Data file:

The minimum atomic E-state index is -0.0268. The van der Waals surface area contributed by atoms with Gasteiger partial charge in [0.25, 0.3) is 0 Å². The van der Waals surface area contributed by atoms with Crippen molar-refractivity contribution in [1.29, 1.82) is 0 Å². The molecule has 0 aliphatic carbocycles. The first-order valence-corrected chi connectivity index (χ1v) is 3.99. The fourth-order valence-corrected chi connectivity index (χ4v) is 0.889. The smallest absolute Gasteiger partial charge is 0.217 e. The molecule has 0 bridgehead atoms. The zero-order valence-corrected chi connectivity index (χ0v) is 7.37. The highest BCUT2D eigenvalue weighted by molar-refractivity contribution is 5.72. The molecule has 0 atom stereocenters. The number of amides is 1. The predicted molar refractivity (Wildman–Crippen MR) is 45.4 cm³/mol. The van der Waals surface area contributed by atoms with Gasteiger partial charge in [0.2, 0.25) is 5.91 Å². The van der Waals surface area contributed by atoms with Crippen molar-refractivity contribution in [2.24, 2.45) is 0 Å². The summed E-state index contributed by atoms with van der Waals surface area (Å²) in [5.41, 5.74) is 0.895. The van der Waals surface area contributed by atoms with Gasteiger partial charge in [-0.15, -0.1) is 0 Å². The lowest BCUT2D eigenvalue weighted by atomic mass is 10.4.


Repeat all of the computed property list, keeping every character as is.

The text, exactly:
The minimum atomic E-state index is -0.0268. The van der Waals surface area contributed by atoms with Gasteiger partial charge in [0.25, 0.3) is 0 Å². The van der Waals surface area contributed by atoms with Crippen molar-refractivity contribution in [1.29, 1.82) is 0 Å². The molecule has 0 aliphatic carbocycles. The first-order valence-corrected chi connectivity index (χ1v) is 3.99. The fourth-order valence-corrected chi connectivity index (χ4v) is 0.889. The smallest absolute Gasteiger partial charge is 0.217 e. The molecule has 0 bridgehead atoms. The zero-order valence-corrected chi connectivity index (χ0v) is 7.37. The highest BCUT2D eigenvalue weighted by molar-refractivity contribution is 5.72. The molecule has 0 atom stereocenters. The number of amides is 1. The predicted molar refractivity (Wildman–Crippen MR) is 45.4 cm³/mol. The van der Waals surface area contributed by atoms with Gasteiger partial charge in [0.2, 0.25) is 5.91 Å². The van der Waals surface area contributed by atoms with Crippen molar-refractivity contribution in [2.24, 2.45) is 0 Å². The summed E-state index contributed by atoms with van der Waals surface area (Å²) in [5.41, 5.74) is 0.895. The van der Waals surface area contributed by atoms with Gasteiger partial charge in [-0.15, -0.1) is 0 Å². The lowest BCUT2D eigenvalue weighted by atomic mass is 10.4.